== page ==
It is a further object of the present invention to provide apparatus for indicating recursion jeopardy in microprocessors and the like.

It is a further object of the present invention to provide for an unlimited number of nested interrupts utilizing a limited number of on-chip registers.

These and other objects are realized in a processor system for processing digital data including a first register bank, a second register bank, a first status bit, a second status bit, and interrupt logic which receives an interrupt signal. Depending on whether the received interrupt signal is of a first or second type and depending on the value of the two status bits, the interrupt logic determines whether to perform a bank switching operation, determines whether to perform a stacking operation, and also selects new values for the first and second status bits.

These and other objects and advantages of the present invention will be apparent to one skilled in the art from the detailed description below.

BRIEF DESCRIPTION OF THE DRAWINGS

FIG. 1A is a simplified functional block diagram of a digital data processor system which comprises a particular embodiment of the present invention;

FIG. 1B is a diagram of registers contained within the digital data processor system of FIG. 1A;

FIG. 1C is a diagram of bits contained within two particular registers show in FIG. 1B;

FIG. 2 is a flow chart illustrating an interrupt nesting example utilizing the present apparatus and method; and

FIGS. 3A and 3B are state diagrams using status bits to distinguish the various states and representing two possible ways in which the digital data processor can handle interrupt processing and avoid recursion jeopardy.

DESCRIPTION OF THE PREFERRED EMBODIMENT

The terms "set" and "clear" will be used when referring to the rendering of a status bit or similar apparatus into its logically true or logically false state, respectively.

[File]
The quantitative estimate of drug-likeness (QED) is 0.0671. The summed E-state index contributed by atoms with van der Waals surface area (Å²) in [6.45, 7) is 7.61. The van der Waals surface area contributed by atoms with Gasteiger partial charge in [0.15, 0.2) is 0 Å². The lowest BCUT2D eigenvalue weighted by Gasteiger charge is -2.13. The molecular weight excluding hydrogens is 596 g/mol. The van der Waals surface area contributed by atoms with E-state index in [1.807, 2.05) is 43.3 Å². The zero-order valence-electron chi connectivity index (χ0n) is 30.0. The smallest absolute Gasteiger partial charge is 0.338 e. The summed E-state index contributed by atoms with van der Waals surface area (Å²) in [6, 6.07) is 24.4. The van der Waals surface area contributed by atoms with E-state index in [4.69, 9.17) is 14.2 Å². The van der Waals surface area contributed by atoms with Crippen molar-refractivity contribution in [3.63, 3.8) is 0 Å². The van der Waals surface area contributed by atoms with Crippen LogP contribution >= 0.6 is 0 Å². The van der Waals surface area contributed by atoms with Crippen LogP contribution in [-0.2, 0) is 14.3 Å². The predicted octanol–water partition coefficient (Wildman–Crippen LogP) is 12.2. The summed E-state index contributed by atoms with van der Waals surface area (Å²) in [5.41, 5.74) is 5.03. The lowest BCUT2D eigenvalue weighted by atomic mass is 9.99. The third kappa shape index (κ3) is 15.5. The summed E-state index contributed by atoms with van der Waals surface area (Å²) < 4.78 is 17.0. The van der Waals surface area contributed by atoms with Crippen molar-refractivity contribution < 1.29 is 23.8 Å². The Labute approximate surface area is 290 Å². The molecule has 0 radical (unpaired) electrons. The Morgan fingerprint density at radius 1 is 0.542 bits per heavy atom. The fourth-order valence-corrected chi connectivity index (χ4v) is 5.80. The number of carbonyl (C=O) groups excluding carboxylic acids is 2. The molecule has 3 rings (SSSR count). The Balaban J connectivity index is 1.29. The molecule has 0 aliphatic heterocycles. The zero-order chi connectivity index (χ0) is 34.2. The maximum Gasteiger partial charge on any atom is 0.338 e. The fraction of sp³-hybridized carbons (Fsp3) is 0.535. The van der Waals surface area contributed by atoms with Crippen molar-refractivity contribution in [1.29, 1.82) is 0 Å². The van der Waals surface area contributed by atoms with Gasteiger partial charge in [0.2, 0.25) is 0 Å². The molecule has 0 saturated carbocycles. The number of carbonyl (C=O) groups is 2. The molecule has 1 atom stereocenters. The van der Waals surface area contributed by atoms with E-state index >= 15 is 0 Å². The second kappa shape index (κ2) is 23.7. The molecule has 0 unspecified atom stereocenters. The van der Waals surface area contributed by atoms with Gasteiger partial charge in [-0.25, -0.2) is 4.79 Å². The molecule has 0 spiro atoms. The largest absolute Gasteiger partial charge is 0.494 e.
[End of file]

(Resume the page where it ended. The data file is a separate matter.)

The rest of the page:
Referring to FIG. 1A, a digital data processor system 10 is illustrated which in this simplified form comprises a semiconductor chip 12 having a CPU 14 containing a normal register set 16, an alternate register set 18, unprime registers 20, prime registers 22, and other registers 24. The CPU is connected to a bus 40 which is also connected to an off-chip memory stack 50. It will of course be understood that in some specific processor systems the memory stack 50 and the bus 40 may be included on-chip and the off-chip memory stack is illustrated for example only. It will also be understood that memory stack 50 requires bus 40 operation to be accessed and that accessing register sets is a high speed operation while accessing the memory stack across the bus 40 is a relatively slow operation. Therefore, it is desirable to utilize the register sets as much as possible during processing and to utilize the memory stack only when essential.

In digital data processor system 10 there are multiple interrupt levels which determine whether a given interrupt has priority over any other interrupt. Thus an interrupt with a higher priority will get processed more quickly than an interrupt with a lower priority which must wait for processing. The concept of interrupt priority is well known to those skilled in the art. Although this particular embodiment deals with the recursion joepardy that can occur when multiple interrupts try to use the same register resources, it should be understood that the disclosed invention could be used to prevent recursion jeopardy in any storage means on any type of integrated circuit.

Digital data processor system 10 utilized two types of interrupts: conventional interrupts and fast interrupts. The type of interrupt determines whether the interrupt processing routine will default to using the normal register set 16 or the alternate register set 18. Conventional interrupts default to using the normal register set 16 and fast interrupts default to using the alternate register set 18. The interrupt type does not affect the priority scheme. A conventional interrupt will interrupt normal operation or any other interrupt which has a lower priority level. Likewise, a fast interrupt will interrupt normal operation or any other interrupt which has a lower priority level.